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Frederick H. Dyer, Compendium of the War of the Rebellion: Regimental Histories 524 524 Browse Search
The Atlanta (Georgia) Campaign: May 1 - September 8, 1864., Part I: General Report. (ed. Maj. George B. Davis, Mr. Leslie J. Perry, Mr. Joseph W. Kirkley) 46 46 Browse Search
Edward L. Pierce, Memoir and letters of Charles Sumner: volume 3 11 11 Browse Search
Rebellion Record: a Diary of American Events, Diary from December 17, 1860 - April 30, 1864 (ed. Frank Moore) 11 11 Browse Search
Thomas Wentworth Higginson, Massachusetts in the Army and Navy during the war of 1861-1865, vol. 1, Condensed history of regiments. 10 10 Browse Search
General Joseph E. Johnston, Narrative of Military Operations During the Civil War 9 9 Browse Search
Waitt, Ernest Linden, History of the Nineteenth regiment, Massachusetts volunteer infantry , 1861-1865 9 9 Browse Search
Harper's Encyclopedia of United States History (ed. Benson Lossing) 8 8 Browse Search
Horace Greeley, The American Conflict: A History of the Great Rebellion in the United States of America, 1860-65: its Causes, Incidents, and Results: Intended to exhibit especially its moral and political phases with the drift and progress of American opinion respecting human slavery from 1776 to the close of the War for the Union. Volume II. 7 7 Browse Search
Thomas Wentworth Higginson, Massachusetts in the Army and Navy during the war of 1861-1865, vol. 2 7 7 Browse Search
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Browsing named entities in Southern Historical Society Papers, Volume 5. (ed. Reverend J. William Jones). You can also browse the collection for June 5th or search for June 5th in all documents.

Your search returned 2 results in 2 document sections:

Southern Historical Society Papers, Volume 5. (ed. Reverend J. William Jones), Leading Confederates on the battle of Gettysburg. (search)
sivs battle, but to so manceuvre that the enemy should be forced to attack us-or, to repeat, that our campaign should be one of offensive strategy, but defensive tactics. Upon this understanding my assent was given, and General Lee, who had been kind enough to discuss the matter with me patiently, gave the order of march. The movement was begun on the 3d of June. McLaws' division of my corps moved out of Fredericksburg for Culpeper Courthouse, followed by Ewell's corps on the 4th and 5th of June. Hood's division and Stuart's cavalry moved at the same time. On the 8th we found two full corps (for Pickett's division had joined me then) and Stuart's cavalry concentrated at Culpeper Courthouse. In the meantime a large force of the Federals, cavalry and infantry, had been thrown across the Rappahannock and sent to attack General Stuart. They were encountered at Brandy Station on the morning of the 9th, and repulsed. General Lee says of this engagement: On the 9th a large force o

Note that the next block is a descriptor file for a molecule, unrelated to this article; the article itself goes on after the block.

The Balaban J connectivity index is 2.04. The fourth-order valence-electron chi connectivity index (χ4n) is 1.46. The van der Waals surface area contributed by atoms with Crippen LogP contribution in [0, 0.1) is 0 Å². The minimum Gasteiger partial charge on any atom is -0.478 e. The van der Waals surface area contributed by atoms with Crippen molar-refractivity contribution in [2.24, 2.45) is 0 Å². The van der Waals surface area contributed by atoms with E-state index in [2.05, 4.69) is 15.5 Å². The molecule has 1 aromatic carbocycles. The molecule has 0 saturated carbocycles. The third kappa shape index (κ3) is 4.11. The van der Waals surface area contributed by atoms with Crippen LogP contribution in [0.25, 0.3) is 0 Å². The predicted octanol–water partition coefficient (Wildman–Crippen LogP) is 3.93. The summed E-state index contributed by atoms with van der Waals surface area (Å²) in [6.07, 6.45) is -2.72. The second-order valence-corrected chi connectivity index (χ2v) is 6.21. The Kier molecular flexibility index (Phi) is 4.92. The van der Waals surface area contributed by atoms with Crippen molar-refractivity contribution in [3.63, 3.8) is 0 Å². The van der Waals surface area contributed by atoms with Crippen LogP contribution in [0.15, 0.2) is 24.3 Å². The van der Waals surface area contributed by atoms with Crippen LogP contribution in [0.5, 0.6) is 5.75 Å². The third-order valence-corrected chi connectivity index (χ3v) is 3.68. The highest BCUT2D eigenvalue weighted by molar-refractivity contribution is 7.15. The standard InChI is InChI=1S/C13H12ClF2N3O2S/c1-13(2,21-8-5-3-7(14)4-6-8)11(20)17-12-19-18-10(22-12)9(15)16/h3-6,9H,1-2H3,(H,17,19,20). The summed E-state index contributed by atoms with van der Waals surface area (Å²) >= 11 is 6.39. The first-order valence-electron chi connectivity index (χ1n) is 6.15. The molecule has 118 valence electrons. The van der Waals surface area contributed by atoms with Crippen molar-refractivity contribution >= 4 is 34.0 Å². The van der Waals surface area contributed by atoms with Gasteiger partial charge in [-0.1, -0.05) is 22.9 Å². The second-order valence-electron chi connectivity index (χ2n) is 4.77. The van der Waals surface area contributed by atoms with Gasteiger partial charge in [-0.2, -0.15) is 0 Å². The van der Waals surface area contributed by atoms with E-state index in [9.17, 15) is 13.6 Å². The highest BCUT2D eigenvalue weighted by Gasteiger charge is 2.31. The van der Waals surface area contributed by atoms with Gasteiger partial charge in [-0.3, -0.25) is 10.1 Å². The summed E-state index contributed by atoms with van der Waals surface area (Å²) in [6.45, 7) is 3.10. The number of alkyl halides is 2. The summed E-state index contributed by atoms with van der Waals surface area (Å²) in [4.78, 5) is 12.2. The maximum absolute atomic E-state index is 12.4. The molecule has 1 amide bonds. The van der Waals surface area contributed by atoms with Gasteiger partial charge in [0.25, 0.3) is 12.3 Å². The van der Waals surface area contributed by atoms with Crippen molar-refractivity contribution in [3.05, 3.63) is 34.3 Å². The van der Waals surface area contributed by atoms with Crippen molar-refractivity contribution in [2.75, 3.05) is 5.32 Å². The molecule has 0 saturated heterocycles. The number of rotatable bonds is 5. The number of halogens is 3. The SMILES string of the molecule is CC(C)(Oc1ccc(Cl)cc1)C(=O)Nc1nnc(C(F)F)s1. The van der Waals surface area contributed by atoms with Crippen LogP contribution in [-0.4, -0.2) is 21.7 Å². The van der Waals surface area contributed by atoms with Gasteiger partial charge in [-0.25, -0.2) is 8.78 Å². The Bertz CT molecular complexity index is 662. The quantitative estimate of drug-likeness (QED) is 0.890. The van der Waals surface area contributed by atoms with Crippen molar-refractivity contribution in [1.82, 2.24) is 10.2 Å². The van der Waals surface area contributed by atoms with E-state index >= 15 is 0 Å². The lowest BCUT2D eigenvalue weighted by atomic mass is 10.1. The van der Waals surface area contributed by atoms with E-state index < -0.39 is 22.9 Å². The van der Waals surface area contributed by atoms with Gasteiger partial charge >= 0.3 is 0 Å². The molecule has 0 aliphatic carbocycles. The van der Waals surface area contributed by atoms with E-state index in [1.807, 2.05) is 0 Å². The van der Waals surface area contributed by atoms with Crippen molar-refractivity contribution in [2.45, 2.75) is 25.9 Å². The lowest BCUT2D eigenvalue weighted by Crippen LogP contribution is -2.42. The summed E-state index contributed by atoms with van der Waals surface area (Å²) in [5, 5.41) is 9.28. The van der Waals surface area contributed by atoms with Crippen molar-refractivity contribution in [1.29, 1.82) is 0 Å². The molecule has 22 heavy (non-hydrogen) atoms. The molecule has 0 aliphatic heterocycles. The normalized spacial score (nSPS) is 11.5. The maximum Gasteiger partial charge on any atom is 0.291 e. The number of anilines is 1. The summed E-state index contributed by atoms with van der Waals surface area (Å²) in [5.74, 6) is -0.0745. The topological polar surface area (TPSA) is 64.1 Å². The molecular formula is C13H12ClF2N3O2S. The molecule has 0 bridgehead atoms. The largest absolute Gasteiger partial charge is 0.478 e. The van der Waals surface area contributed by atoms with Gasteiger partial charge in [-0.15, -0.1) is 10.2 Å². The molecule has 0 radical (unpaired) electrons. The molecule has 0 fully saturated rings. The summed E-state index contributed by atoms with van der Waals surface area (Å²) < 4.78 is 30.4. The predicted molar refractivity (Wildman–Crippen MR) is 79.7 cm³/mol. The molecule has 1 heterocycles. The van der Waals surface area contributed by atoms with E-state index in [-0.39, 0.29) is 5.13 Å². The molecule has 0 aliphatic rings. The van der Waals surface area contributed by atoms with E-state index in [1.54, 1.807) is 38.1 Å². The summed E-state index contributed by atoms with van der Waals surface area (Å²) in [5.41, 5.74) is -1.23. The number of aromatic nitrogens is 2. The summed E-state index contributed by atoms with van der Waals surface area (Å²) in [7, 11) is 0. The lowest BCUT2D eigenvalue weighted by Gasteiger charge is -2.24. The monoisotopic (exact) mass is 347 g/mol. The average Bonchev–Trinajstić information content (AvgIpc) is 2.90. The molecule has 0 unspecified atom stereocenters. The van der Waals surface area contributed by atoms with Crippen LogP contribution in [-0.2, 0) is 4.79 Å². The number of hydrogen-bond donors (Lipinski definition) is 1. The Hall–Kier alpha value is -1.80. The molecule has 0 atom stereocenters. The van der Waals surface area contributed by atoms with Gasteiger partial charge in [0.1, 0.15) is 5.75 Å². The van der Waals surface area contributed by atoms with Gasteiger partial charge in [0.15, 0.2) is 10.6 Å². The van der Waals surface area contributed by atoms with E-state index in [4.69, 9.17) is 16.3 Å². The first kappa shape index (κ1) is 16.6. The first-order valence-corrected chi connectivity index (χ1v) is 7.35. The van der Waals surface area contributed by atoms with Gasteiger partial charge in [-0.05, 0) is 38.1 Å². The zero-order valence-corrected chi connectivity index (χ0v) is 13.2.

Southern Historical Society Papers, Volume 5. (ed. Reverend J. William Jones), A review of the First two days operations at Gettysburg and a reply to General Longstreet by General Fitz. Lee. (search)
pportunity was allowed us of repairing losses and getting ready for subsequent operations. To this end my energies were directed throughout the month of May. What had been the general reserve was distributed, and the three corps into which the army was now divided had assigned to each five artillery battalions, averaging four four-gun batteries, each battalion being satisfactorily equipped and well commanded; and the group for each corps being under charge of a suitable chief. On the 5th of June, when preparations were in progress fora removal of general headquarters on the new campaign, the First and Second corps having already marched toward Culpeper, the enemy appeared in some force opposite Fredericksburg, and in the afternoon opened a heavy artillery fire near the mo uth of Deep Run, under cover of which they established, as some months before, a pontoon bridge and pushed across a body of infantry. That evening and the following morning were employed in adjusting the artill